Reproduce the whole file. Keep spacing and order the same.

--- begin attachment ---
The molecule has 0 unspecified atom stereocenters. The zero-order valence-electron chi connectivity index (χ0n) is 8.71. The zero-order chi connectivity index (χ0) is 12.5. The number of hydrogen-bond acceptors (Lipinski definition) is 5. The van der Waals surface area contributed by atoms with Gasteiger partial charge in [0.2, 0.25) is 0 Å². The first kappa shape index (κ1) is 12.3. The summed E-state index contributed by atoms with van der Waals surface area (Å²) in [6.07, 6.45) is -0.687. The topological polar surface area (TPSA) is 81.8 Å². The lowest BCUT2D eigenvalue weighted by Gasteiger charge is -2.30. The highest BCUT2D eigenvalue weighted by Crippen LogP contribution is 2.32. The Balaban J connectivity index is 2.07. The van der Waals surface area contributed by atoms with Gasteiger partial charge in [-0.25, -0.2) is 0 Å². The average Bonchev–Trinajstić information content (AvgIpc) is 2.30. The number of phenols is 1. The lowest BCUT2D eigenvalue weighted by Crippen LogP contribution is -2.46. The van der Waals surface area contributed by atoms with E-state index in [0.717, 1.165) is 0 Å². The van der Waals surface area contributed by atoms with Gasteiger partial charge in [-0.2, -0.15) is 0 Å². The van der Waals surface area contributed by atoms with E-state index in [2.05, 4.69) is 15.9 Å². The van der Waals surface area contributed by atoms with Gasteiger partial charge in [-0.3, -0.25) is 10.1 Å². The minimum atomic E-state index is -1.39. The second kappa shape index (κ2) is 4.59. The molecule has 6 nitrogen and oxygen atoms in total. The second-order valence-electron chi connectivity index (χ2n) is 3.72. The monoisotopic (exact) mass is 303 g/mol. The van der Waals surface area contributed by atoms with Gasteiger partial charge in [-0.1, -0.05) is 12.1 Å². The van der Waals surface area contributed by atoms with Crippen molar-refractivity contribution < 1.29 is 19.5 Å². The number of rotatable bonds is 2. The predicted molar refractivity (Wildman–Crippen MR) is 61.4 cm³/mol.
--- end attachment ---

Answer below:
The molecule has 0 unspecified atom stereocenters. The zero-order valence-electron chi connectivity index (χ0n) is 8.71. The zero-order chi connectivity index (χ0) is 12.5. The number of hydrogen-bond acceptors (Lipinski definition) is 5. The van der Waals surface area contributed by atoms with Gasteiger partial charge in [0.2, 0.25) is 0 Å². The first kappa shape index (κ1) is 12.3. The summed E-state index contributed by atoms with van der Waals surface area (Å²) in [6.07, 6.45) is -0.687. The topological polar surface area (TPSA) is 81.8 Å². The lowest BCUT2D eigenvalue weighted by Gasteiger charge is -2.30. The highest BCUT2D eigenvalue weighted by Crippen LogP contribution is 2.32. The Balaban J connectivity index is 2.07. The van der Waals surface area contributed by atoms with Gasteiger partial charge in [-0.25, -0.2) is 0 Å². The average Bonchev–Trinajstić information content (AvgIpc) is 2.30. The number of phenols is 1. The lowest BCUT2D eigenvalue weighted by Crippen LogP contribution is -2.46. The van der Waals surface area contributed by atoms with E-state index in [0.717, 1.165) is 0 Å². The van der Waals surface area contributed by atoms with Gasteiger partial charge in [-0.2, -0.15) is 0 Å². The van der Waals surface area contributed by atoms with E-state index in [2.05, 4.69) is 15.9 Å². The van der Waals surface area contributed by atoms with Gasteiger partial charge in [-0.3, -0.25) is 10.1 Å². The minimum atomic E-state index is -1.39. The second kappa shape index (κ2) is 4.59. The molecule has 6 nitrogen and oxygen atoms in total. The second-order valence-electron chi connectivity index (χ2n) is 3.72. The monoisotopic (exact) mass is 303 g/mol. The van der Waals surface area contributed by atoms with Gasteiger partial charge in [-0.1, -0.05) is 12.1 Å². The van der Waals surface area contributed by atoms with Crippen molar-refractivity contribution < 1.29 is 19.5 Å². The number of rotatable bonds is 2. The predicted molar refractivity (Wildman–Crippen MR) is 61.4 cm³/mol.